DOWNTOWN — Douglas Stotz searched Northerly Island on Monday for a bird seen only a few times a year in Illinois.
A type of sea goose known as a "brant" has been spotted twice this month at Northerly Island. Stotz, a senior conservation ecologist at Field Museum and an avid birder, didn't get to see the bird Monday, but he said its presence on the former site of Meigs Field is a promising sign.
Birders who use the bird-tracking tool eBird recently documented the 250th bird species to be found at Northerly Island, which was reopened to the public in September 2015 after a series of natural enhancements. The added features include wetlands and grasslands, plus the introduction of thousands of trees and shrubs.
A rare brant (foreground) photographed with the far more common Canada goose at Northerly Island in November. [Chuck Berman]
"We're early in the restoration process that was done, and the new habitat has really increased the bird diversity out there," Stotz said. "You go out there on the right sort of day, and it's just loaded with birds."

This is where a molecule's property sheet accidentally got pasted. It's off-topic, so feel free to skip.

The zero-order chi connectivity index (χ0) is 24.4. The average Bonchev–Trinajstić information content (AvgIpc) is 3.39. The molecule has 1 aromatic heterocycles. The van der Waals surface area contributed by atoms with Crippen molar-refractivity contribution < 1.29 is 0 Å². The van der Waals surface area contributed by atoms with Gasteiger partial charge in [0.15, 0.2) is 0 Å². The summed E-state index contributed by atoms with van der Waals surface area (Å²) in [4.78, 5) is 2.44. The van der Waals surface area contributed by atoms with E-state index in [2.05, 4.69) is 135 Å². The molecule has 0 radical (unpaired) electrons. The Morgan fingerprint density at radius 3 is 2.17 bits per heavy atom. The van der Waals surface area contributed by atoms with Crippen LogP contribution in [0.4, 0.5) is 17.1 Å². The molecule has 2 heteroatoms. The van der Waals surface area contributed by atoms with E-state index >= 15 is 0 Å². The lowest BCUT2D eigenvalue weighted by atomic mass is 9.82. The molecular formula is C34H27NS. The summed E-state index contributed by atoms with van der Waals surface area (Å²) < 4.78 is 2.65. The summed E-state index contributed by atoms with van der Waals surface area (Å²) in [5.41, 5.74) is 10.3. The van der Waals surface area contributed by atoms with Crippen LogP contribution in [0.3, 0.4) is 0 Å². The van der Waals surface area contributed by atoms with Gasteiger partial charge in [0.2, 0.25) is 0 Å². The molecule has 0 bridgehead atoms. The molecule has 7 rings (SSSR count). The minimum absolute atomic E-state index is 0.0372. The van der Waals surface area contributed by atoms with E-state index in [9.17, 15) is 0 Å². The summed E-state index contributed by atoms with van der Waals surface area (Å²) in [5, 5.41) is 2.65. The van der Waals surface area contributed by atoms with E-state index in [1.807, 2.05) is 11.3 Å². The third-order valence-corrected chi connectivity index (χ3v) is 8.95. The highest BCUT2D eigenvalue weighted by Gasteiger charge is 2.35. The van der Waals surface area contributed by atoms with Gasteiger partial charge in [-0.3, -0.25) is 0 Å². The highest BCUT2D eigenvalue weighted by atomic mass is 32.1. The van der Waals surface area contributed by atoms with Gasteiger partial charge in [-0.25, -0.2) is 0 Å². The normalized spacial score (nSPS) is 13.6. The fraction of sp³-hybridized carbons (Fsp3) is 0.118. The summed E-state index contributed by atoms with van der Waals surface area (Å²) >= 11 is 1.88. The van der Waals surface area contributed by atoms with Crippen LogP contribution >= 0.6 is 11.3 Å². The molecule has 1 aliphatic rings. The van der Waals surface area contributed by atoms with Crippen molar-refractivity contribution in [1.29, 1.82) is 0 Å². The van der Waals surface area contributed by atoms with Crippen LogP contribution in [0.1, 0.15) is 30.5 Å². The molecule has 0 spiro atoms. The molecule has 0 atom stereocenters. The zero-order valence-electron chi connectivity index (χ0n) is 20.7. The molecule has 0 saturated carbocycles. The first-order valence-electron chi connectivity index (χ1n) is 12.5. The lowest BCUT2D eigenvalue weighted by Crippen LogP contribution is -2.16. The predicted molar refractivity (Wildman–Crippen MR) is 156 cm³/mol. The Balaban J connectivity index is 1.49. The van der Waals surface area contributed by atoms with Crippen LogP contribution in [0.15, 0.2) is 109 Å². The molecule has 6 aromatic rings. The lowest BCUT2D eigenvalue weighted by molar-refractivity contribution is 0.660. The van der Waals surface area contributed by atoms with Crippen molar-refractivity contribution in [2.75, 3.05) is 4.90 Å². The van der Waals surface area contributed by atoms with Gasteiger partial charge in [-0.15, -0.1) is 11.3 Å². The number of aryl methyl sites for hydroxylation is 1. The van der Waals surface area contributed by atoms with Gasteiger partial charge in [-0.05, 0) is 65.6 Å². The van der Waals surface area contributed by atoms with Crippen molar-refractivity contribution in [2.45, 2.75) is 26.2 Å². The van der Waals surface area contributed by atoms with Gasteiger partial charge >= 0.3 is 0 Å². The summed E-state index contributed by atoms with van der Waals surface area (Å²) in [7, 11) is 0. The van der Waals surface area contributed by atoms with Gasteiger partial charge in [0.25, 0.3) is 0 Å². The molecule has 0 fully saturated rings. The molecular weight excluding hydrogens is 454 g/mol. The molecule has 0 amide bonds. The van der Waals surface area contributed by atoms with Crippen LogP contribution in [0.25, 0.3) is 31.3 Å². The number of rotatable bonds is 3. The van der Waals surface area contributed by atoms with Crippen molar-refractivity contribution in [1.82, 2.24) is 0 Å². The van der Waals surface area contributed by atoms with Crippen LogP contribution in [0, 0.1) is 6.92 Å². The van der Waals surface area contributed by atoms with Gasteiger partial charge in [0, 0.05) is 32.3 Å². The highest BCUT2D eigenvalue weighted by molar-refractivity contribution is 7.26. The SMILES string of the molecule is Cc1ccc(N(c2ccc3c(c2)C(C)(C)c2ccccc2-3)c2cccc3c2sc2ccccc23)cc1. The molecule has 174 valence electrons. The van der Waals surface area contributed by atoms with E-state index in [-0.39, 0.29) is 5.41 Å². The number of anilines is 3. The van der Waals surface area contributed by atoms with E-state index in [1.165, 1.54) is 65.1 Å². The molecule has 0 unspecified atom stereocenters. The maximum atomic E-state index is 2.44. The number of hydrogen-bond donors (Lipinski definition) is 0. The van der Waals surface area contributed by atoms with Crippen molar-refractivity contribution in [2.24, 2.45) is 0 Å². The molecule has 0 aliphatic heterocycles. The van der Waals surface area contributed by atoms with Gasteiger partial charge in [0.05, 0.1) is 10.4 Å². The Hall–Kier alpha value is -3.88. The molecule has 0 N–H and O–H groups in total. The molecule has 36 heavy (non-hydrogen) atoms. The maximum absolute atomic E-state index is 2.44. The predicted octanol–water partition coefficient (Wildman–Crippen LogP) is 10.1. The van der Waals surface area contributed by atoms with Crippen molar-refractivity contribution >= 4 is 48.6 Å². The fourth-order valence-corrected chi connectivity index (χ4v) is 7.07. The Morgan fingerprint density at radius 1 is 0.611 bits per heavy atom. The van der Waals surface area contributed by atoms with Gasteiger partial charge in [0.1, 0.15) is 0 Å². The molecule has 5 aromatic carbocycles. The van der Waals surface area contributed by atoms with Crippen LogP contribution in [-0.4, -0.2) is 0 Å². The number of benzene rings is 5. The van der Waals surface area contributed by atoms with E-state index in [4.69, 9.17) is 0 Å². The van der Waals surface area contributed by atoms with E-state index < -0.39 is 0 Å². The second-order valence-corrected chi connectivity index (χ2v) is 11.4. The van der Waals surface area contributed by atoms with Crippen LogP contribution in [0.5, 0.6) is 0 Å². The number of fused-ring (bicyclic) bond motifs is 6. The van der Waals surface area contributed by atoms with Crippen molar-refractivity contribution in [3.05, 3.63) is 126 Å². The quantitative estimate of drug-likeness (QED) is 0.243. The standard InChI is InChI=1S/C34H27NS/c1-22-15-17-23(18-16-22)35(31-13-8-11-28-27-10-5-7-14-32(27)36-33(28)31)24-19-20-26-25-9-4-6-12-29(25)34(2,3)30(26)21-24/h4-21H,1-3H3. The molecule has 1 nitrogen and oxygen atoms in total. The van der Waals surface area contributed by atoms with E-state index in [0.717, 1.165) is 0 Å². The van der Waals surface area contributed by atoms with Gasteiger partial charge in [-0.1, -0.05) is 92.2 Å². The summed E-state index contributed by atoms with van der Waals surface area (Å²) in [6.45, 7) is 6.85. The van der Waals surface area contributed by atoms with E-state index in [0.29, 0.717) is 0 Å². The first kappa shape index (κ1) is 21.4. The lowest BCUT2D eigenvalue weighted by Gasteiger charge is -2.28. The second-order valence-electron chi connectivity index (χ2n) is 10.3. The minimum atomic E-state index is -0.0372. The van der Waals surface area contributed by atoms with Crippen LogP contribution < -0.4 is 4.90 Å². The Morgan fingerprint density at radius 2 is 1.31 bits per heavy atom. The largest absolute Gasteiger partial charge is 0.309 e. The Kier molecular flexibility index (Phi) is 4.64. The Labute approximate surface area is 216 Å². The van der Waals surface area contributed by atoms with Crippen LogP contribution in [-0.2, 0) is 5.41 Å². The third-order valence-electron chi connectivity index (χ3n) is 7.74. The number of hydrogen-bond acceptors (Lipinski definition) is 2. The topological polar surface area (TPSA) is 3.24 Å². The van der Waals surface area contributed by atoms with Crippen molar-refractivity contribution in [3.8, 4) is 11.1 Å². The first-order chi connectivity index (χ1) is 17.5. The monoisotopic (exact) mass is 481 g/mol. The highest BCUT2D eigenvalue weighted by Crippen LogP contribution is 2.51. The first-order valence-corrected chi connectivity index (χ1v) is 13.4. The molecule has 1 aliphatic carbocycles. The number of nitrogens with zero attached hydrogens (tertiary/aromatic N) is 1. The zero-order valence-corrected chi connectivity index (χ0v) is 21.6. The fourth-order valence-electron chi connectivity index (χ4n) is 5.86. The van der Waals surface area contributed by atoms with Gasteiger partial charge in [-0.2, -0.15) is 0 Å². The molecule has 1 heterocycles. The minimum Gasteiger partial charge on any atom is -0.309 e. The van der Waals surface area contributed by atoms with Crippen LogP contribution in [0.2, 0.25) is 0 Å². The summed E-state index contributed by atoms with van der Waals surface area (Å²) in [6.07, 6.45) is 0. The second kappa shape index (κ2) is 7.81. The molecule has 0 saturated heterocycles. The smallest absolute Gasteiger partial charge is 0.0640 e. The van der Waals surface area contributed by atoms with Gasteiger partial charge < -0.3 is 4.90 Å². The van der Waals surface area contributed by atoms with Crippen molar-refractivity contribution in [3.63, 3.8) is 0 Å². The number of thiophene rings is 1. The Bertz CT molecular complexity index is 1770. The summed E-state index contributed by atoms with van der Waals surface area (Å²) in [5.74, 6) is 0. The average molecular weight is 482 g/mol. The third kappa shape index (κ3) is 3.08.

Stotz said as the trees grow, more types of birds will be found on Northerly Island. More than 400 birds can be found in Cook County, and the most diverse bird area within city limits is Montrose Point, which has documented 329 bird species, according to eBird. Hundreds of thousands of migrating birds travel through the city during the spring and fall, many along the city's lakefront from the East Side to Rogers Park.
Stotz said that Northerly Island's new look has saved the lives of countless birds. The island used to feature only dry grassland, which kept birds from landing there. Instead, they would fly from Lake Michigan into the city and often crash into McCormick Place.
"Northerly Island has become an important habitat for preventing birds from hitting McCormick Place," he said. "There used to be no place to stop, and now there is."
Red-breasted merganser just off Northerly Island. [Flickr Creative Commons/John W. Iwanski]
A red-tailed hawk on Northerly Island. [Flickr Creative Commons/John W. Iwanski]
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